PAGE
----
Somebody stop me, I'm about to get cynical

By: Tom Rupp, A Word to the Wise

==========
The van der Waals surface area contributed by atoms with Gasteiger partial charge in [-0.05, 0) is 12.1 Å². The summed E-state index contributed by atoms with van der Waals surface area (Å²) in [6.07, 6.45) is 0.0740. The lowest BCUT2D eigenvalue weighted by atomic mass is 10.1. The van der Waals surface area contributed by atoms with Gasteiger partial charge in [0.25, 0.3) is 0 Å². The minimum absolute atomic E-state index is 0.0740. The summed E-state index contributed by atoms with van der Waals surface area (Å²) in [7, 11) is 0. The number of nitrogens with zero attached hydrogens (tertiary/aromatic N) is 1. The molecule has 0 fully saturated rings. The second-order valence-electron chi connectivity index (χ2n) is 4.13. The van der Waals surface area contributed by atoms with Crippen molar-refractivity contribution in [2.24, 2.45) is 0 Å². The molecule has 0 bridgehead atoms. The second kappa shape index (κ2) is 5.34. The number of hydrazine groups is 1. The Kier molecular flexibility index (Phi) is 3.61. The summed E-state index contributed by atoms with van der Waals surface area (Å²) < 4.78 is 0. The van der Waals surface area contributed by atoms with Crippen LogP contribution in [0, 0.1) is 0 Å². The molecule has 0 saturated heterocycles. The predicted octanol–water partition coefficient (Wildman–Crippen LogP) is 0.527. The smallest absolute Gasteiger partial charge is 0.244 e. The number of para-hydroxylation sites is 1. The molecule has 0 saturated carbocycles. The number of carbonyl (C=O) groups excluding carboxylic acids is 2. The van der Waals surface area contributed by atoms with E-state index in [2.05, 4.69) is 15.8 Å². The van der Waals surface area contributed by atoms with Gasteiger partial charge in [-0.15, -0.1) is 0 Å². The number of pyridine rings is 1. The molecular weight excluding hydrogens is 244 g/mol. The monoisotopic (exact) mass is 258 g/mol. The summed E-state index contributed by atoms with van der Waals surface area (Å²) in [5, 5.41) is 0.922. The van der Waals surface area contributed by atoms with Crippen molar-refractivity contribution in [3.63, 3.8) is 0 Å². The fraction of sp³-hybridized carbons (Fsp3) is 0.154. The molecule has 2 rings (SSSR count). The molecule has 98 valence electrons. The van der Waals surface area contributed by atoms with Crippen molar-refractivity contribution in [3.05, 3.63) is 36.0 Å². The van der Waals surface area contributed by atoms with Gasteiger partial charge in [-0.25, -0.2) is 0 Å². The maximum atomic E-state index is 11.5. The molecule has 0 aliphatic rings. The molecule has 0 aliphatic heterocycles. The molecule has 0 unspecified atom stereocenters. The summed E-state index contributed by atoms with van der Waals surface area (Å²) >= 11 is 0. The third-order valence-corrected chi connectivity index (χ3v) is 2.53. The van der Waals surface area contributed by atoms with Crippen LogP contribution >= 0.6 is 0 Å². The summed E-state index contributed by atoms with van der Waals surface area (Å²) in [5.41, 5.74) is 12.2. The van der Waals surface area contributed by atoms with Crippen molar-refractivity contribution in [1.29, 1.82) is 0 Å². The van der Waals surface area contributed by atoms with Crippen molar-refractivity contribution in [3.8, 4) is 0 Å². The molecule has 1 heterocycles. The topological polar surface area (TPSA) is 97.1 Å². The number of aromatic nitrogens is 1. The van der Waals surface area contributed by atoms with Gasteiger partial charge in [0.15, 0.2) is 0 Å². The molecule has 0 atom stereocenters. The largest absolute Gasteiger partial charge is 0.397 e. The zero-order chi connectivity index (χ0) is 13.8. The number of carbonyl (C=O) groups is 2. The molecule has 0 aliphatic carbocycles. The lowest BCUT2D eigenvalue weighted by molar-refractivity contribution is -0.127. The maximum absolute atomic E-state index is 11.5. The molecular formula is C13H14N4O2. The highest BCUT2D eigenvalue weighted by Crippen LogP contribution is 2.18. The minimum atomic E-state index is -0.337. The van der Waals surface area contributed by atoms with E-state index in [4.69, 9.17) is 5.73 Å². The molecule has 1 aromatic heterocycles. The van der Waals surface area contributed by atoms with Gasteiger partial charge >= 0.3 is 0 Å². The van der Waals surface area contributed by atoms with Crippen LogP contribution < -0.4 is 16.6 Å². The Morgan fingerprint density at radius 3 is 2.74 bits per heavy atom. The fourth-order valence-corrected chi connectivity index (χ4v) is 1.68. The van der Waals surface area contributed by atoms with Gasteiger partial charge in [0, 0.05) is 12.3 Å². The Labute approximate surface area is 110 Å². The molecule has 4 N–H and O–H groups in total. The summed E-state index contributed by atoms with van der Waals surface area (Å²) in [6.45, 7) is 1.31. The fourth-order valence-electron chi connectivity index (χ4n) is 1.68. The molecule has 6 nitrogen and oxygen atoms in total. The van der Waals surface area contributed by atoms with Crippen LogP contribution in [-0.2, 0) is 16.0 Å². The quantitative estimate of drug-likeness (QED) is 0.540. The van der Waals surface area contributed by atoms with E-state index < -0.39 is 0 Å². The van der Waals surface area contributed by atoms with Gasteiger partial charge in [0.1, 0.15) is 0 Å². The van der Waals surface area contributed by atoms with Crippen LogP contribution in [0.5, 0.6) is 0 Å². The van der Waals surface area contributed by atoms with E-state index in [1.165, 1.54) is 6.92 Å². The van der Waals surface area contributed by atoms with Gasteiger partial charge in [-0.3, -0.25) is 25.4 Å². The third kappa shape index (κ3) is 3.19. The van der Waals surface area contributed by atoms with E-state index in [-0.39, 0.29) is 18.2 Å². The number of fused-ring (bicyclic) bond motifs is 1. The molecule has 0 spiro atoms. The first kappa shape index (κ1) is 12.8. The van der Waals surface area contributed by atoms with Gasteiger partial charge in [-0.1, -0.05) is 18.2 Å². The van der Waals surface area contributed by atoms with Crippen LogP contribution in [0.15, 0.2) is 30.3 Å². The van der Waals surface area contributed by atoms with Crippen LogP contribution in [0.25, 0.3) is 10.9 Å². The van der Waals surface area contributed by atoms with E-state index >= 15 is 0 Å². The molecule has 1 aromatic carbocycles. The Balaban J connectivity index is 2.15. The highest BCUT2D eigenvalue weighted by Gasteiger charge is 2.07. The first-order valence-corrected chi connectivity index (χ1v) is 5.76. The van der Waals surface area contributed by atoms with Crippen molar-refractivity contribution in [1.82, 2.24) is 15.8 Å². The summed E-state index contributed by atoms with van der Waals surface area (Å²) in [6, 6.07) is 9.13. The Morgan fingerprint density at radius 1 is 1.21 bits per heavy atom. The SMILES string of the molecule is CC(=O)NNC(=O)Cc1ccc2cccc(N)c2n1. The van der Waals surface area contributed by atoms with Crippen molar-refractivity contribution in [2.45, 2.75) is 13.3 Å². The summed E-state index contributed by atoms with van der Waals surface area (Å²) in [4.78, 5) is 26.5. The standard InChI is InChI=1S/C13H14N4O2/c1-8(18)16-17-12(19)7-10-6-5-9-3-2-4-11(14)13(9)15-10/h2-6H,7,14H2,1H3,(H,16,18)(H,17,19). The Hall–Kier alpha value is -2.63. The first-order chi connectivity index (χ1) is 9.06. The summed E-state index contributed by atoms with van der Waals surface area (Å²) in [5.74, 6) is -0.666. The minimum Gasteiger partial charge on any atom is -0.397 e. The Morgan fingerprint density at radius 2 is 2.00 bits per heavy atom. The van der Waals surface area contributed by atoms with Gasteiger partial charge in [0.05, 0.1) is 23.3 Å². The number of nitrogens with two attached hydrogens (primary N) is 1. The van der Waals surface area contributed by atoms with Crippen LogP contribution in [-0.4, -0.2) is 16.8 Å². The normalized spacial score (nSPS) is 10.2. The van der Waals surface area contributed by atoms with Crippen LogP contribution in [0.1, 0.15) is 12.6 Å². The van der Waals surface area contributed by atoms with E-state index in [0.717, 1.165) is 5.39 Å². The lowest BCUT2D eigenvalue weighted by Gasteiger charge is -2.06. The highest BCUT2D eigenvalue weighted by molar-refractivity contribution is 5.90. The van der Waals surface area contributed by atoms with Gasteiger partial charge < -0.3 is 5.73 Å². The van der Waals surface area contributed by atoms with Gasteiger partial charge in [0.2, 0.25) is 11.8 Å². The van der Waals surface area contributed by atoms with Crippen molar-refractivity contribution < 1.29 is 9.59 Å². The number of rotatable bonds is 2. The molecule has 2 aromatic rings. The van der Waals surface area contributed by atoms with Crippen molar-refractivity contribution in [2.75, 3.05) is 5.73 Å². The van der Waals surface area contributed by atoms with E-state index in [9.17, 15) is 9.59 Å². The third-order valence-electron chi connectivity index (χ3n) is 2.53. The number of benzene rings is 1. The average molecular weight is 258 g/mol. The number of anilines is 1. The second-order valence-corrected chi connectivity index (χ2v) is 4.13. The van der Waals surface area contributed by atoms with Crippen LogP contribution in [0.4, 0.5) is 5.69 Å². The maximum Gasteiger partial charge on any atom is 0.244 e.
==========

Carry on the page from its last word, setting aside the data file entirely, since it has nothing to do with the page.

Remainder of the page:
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Conan O’Brien, near the end of his final Tonight Show, spoke on a serious note about his departure. In his speech he said, “I hate cynicism. It’s my least favorite quality. It doesn’t lead anywhere. Nobody in life gets exactly what they thought they were going to get.” That was a classy response to a bad situation. A fine line exists between cynicism and an accurate acknowledgement of a negative reality. Merely drawing attention to how bad things realistically are is not the same as becoming bitter about it. It can easily slide into that, but it doesn’t have to do so. This leads us to politics. If there is a recovery group dedicated to those who habitually fall off the wagon of cheeriness into the gutter of cynicism, please save me a seat. It’s about to get ugly. Columnist Joel Achenbach recently wrote a piece titled “The Politics of Nope” in which he begins by stating, “All the passion in American politics is oppositional. The American people know what they don’t like, which is: everything.” Political sliminess is not a Republican or Democratic vice. It is systemically the nature of the beast. It is money that keeps the monster alive…big money. There is no other way. It is no longer, if it ever was, about helping “the common man” as much as it is about image, individual agendas and career politicians. Don’t forget personal aggrandizement. In Mel Gibson’s newest movie, “Edge of Darkness,” a politician declares to Ray Winstone, “I am a United States senator,” to which bad guy Winstone replies, “By what standard?” Our system ideally includes public service. But how much service can you do when, upon entry into your new office, you are already setting your eyes on the next election and setting in motion the machinery for a re-election campaign? Term limits sometimes makes sense. Our system ideally included representative democracy. But how can most of our citizenry even consider the possibility of becoming a public servant if they do not personally possess, or have the connections to acquire, the necessary money to give it a try? That goes for even local positions here in Folsom and El Dorado Hills. One definition of cynical is to be “bitterly or sneeringly distrustful, contemptuous or pessimistic.” Tonight my realism borders on cynicism. I’m hopeful, because I have seen the possibilities of righteously clear conviction. And yet … Tom Rupp is a Bible Teacher at Capital Bible College. He can be reached at or through his blog at